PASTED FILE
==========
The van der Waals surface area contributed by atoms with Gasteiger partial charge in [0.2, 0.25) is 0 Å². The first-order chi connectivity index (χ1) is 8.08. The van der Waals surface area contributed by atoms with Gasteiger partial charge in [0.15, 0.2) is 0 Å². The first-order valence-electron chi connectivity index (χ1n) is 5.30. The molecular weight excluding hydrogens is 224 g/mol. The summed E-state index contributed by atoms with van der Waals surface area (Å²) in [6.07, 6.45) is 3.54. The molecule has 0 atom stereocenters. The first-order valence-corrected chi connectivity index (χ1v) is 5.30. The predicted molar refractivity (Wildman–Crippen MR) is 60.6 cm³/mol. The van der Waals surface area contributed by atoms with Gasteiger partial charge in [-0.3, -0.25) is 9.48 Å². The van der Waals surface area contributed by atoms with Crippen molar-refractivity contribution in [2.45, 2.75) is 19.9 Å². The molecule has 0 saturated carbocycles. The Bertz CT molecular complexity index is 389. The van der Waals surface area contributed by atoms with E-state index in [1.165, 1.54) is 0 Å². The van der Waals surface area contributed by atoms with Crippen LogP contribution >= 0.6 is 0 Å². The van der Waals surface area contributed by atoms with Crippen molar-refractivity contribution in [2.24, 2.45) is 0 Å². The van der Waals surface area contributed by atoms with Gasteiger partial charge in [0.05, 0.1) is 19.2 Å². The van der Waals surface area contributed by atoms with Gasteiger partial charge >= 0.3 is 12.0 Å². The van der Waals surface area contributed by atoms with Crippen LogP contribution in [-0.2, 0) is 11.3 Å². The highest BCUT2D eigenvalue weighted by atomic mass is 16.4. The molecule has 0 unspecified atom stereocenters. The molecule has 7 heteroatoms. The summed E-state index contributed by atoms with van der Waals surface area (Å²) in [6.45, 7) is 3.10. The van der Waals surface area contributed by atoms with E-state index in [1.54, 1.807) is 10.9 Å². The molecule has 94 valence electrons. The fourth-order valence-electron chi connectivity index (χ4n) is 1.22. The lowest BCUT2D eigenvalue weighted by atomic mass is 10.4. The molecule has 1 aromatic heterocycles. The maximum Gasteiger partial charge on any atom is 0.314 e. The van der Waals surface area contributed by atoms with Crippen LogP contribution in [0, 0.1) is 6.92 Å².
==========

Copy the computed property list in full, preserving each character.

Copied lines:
The van der Waals surface area contributed by atoms with Gasteiger partial charge in [0.2, 0.25) is 0 Å². The first-order chi connectivity index (χ1) is 8.08. The van der Waals surface area contributed by atoms with Gasteiger partial charge in [0.15, 0.2) is 0 Å². The first-order valence-electron chi connectivity index (χ1n) is 5.30. The molecular weight excluding hydrogens is 224 g/mol. The summed E-state index contributed by atoms with van der Waals surface area (Å²) in [6.07, 6.45) is 3.54. The molecule has 0 atom stereocenters. The first-order valence-corrected chi connectivity index (χ1v) is 5.30. The predicted molar refractivity (Wildman–Crippen MR) is 60.6 cm³/mol. The van der Waals surface area contributed by atoms with Gasteiger partial charge in [-0.3, -0.25) is 9.48 Å². The van der Waals surface area contributed by atoms with Crippen molar-refractivity contribution in [2.45, 2.75) is 19.9 Å². The molecule has 0 saturated carbocycles. The Bertz CT molecular complexity index is 389. The van der Waals surface area contributed by atoms with E-state index in [1.165, 1.54) is 0 Å². The van der Waals surface area contributed by atoms with Crippen LogP contribution >= 0.6 is 0 Å². The van der Waals surface area contributed by atoms with Crippen molar-refractivity contribution in [2.24, 2.45) is 0 Å². The van der Waals surface area contributed by atoms with Gasteiger partial charge in [0.05, 0.1) is 19.2 Å². The van der Waals surface area contributed by atoms with Gasteiger partial charge >= 0.3 is 12.0 Å². The van der Waals surface area contributed by atoms with Crippen LogP contribution in [-0.2, 0) is 11.3 Å². The highest BCUT2D eigenvalue weighted by atomic mass is 16.4. The molecule has 0 unspecified atom stereocenters. The molecule has 7 heteroatoms. The summed E-state index contributed by atoms with van der Waals surface area (Å²) in [6.45, 7) is 3.10. The van der Waals surface area contributed by atoms with E-state index in [1.54, 1.807) is 10.9 Å². The molecule has 94 valence electrons. The fourth-order valence-electron chi connectivity index (χ4n) is 1.22. The lowest BCUT2D eigenvalue weighted by atomic mass is 10.4. The molecule has 1 aromatic heterocycles. The maximum Gasteiger partial charge on any atom is 0.314 e. The van der Waals surface area contributed by atoms with Crippen LogP contribution in [0, 0.1) is 6.92 Å².